During an examination series for the International GCSEs and A Levels, students sit a number of individual exams (known as papers) for a single subject. Each paper has a specific weighting defined in the syllabus of every course. The weighted average of these papers will be the student’s final grade. Pearson Edexcel International GCSEs are awarded using the new nine point grading scale (9–1), introduced by the UK government to raise standards and recognise top-performing students. As part of this new system, each student’s raw mark is scaled on a bell curve against the performance of all other students taking the exam. Simply put, this means that you don’t have to get 90% of the questions correct to end up getting a 90% on your report card. Your scores are relevant to those of your peers.
In the IB, each academic subject is scored out of 7, with 7 being the highest possible score. The assessed components of the DP Core are scored on an A-E scale. CAS is a Pass/Fail requirement of the IB Diploma. Thus at the end of the IB Diploma Programme you will receive a score out of 45, with 42 of those attributed to academic subjects. Depending on the combination of your scores for ToK and EE, you will receive between 1-3 points, bringing the total possible score to 45.
The British Universities and Colleges Admissions Service (UCAS) has developed a tariff system that helps compare IB scores with equivalent A Level grades. An IB score of 38 points out of a maximum of 45 is equivalent to five 8-9 grades at A-level. A score of 30 IB points reflects 6-7 grades at A level.
|International GCSEs and A Levels||- Most well-recognized globally - Structured curriculum from Year 11-13 - Flexibility of subject selection - Multiple exam dates through the year||- Lighter course load compared to IBs - Limited subject selection by traditional schools|
|International Baccalaureate||- Globally recognized - Prepares students for university rigour - Well-rounded education with many components||- Heavy course load - Longer course over two years - Lack of flexibility|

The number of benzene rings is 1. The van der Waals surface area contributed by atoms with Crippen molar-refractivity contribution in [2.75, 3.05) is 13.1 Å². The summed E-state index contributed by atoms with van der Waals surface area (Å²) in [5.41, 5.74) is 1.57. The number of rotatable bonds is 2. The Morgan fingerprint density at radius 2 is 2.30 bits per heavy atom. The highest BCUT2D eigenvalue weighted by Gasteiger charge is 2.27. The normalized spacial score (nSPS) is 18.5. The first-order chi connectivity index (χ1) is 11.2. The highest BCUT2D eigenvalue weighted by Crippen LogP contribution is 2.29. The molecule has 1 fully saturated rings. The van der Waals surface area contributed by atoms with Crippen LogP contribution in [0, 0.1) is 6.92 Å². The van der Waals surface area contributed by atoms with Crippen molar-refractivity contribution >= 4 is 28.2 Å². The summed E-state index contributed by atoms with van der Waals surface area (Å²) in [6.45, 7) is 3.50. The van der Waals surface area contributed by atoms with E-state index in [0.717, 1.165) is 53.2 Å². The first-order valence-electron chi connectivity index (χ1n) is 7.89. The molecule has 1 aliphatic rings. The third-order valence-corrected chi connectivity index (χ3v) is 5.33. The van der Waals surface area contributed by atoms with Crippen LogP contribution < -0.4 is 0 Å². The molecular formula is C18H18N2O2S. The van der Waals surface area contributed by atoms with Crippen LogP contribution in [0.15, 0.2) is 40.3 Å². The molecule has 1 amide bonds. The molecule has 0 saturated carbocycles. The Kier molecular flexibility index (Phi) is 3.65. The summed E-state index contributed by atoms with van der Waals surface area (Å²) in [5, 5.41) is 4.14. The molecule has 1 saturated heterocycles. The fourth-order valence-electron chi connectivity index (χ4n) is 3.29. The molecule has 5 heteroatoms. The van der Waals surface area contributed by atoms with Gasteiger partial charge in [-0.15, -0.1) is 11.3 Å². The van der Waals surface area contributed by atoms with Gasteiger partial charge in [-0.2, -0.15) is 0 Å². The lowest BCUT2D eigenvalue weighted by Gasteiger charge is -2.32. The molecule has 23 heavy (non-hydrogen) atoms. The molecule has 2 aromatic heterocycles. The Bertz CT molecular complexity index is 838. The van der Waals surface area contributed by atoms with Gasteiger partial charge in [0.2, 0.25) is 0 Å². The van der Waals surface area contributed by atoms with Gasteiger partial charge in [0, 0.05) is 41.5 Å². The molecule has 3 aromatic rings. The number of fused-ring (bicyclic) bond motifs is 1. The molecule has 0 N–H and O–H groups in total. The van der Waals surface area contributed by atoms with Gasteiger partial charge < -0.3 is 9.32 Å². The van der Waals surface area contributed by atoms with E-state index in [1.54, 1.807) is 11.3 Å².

What Makes Crimson Different
While both curricula discussed above have global recognition, the A Levels are probably the most well-renowned with the widest reach. International GCSE and A Levels are studied in over 10,000 schools by over a million students in 160 countries. Over 1,400 universities worldwide recognise A Level qualifications. They are accepted by every UK university, by 600 universities in the US (including all the Ivy League universities) and in many other major student destinations, such as Canada, Australia, Singapore, South Africa, Germany and the Netherlands. To compare, over 5,000 schools worldwide offer the IB curriculum.
Top universities in both countries recognize both of these curricula. However, there is a level of familiarity that universities might have with their own country’s curriculum. This does not mean that you will not get into US universities with A Levels or IB, or vice versa. If you are looking to challenge yourself, the IB would be the more rigorous. The A Levels, on the other hand, give you a level of flexibility while challenging you and allowing you to score your best due to their exam structure. If your school does not offer an international curriculum, taking part-time A-Level classes can help enhance your university admissions profile.
The programme that is right for you should be the one where you feel most comfortable as a student. If you are looking for a more flexible curriculum that allows you to pursue a variety of subjects while having multiple exam date choices then the A Levels are the perfect choice for you. On the other hand, if you are looking for a more rigorous programme, then the IB is the right choice.
This article was first published on the Crimson Global Academy site.